Our only non-bison mammal sighting in the valley was Tiny Tim, the limping coyote, who moved so well down the road past us that my clients’ previous sympathy for him quickly evaporated.
To the west, the earlier wolf excitement had also dissipated. We did stop for bison marching through the snow, for the sake of photographing something.
In order to avoid an almost photo-less day, I decided it was time to head back out of the park and find some bighorn sheep. Which we did out at Corwin Springs. A few rams were near the road, so it felt good to step out and fire some frames.
At one point someone pulled up and mentioned a huge ram down the road. His Duck hat gave me pause, but his info was good. Though not as meaty and full-bodied as some of the other rams hanging out with the ewes, this boy had a nice big curl… which was doing a fine job catching snow.
Thankful that we got some photography in to end the day, we returned to Gardiner. Only one more day in the park for us all. We hoped Saturday would end the trip with a bang (not the snow-plow-colliding kind of bang).
January 28, 2023
I received a text message early this morning from someone, asking (paraphrased): “Are you going into the park? It’s really windy!”
I had no clue, but peeked outside and they weren’t kidding. The flag across the street was at attention, and snow was swirling. Friday’s morning drive had already been sketchy without the wind. This was worse. I called for a slightly later start time in order to let the plows get on the road (hopefully) and for daylight to brighten up our route.
Still, it was 7:15 when we did hit the road, following a short parade of other drivers that seemed to hit the curves and hills warily. With good reason, as the plows had maybe tackled one side of the road at that point (debateable), and by the time we reached Blacktail snow was drifting in from both sides.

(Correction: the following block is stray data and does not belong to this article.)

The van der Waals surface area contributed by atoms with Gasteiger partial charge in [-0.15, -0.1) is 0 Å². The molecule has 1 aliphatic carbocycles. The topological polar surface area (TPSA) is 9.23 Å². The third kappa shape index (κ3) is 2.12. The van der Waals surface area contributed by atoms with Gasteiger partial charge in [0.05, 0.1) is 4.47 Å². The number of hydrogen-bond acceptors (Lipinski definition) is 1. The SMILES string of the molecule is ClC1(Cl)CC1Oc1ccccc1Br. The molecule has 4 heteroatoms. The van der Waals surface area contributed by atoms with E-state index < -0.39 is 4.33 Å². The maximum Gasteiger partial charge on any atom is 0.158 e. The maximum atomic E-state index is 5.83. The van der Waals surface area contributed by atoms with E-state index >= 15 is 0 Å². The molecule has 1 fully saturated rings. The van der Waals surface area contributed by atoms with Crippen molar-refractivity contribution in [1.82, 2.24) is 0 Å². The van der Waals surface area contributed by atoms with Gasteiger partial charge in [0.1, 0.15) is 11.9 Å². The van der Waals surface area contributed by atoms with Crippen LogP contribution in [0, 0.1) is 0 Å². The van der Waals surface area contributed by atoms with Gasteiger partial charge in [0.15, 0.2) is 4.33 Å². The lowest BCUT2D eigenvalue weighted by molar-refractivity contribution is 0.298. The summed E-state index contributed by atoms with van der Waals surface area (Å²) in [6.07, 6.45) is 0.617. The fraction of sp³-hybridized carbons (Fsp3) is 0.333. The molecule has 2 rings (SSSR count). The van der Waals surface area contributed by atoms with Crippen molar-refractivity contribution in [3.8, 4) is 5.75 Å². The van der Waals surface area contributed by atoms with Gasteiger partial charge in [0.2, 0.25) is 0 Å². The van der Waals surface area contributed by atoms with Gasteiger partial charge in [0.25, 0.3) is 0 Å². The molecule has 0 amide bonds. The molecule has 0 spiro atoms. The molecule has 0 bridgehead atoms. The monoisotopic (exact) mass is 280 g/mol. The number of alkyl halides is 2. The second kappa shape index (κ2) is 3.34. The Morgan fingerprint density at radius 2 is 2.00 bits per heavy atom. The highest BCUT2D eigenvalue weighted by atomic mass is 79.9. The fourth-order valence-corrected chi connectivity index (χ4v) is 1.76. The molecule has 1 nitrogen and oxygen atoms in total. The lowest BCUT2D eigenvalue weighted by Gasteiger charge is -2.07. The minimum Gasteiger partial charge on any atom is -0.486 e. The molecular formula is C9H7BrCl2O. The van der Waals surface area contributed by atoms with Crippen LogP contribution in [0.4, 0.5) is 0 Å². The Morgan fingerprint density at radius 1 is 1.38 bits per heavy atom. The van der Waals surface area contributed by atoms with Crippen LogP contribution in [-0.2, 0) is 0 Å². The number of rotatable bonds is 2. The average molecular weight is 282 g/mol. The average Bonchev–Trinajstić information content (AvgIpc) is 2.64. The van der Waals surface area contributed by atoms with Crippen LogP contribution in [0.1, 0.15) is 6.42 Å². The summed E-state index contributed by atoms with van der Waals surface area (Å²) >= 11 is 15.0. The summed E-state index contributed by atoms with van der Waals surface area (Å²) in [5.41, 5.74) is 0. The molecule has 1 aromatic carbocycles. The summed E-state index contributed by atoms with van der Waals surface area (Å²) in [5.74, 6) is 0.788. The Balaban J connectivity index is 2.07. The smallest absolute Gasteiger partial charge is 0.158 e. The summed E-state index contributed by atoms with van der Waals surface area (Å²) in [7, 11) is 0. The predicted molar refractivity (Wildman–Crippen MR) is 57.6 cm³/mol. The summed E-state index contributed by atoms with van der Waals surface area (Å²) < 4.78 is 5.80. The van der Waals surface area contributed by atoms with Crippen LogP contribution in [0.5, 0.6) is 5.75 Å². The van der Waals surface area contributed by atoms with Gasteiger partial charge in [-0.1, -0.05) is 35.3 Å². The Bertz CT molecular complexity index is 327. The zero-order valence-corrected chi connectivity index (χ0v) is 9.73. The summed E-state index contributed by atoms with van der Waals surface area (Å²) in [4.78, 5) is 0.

I was thankful for tail lights in front of me, as visibility was quite poor. Our caravan was fortunate nobody was driving westward, since we were confined to the middle of the road away from the drifts.
Yesterday’s wolves were nowhere to be seen. Somewhere in the same area, presumably, but scans of the distant hills yielded no sightings. Entering the Lamar, we encountered worse road conditions than on Blacktail. Drifts from the opposite lane were encroaching on us. For some reason they had not been plowed yet. We were to soon learn why.
We pulled over at Soda Butte to check “frosty bison” off my clients’ lists. In the distance, I noticed flashing lights. Someone leaving the pullout said that a snow plow had flipped over. Yikes! This was on the heels of yesterday’s plow/car collision. It hasn’t been a good month for park plows!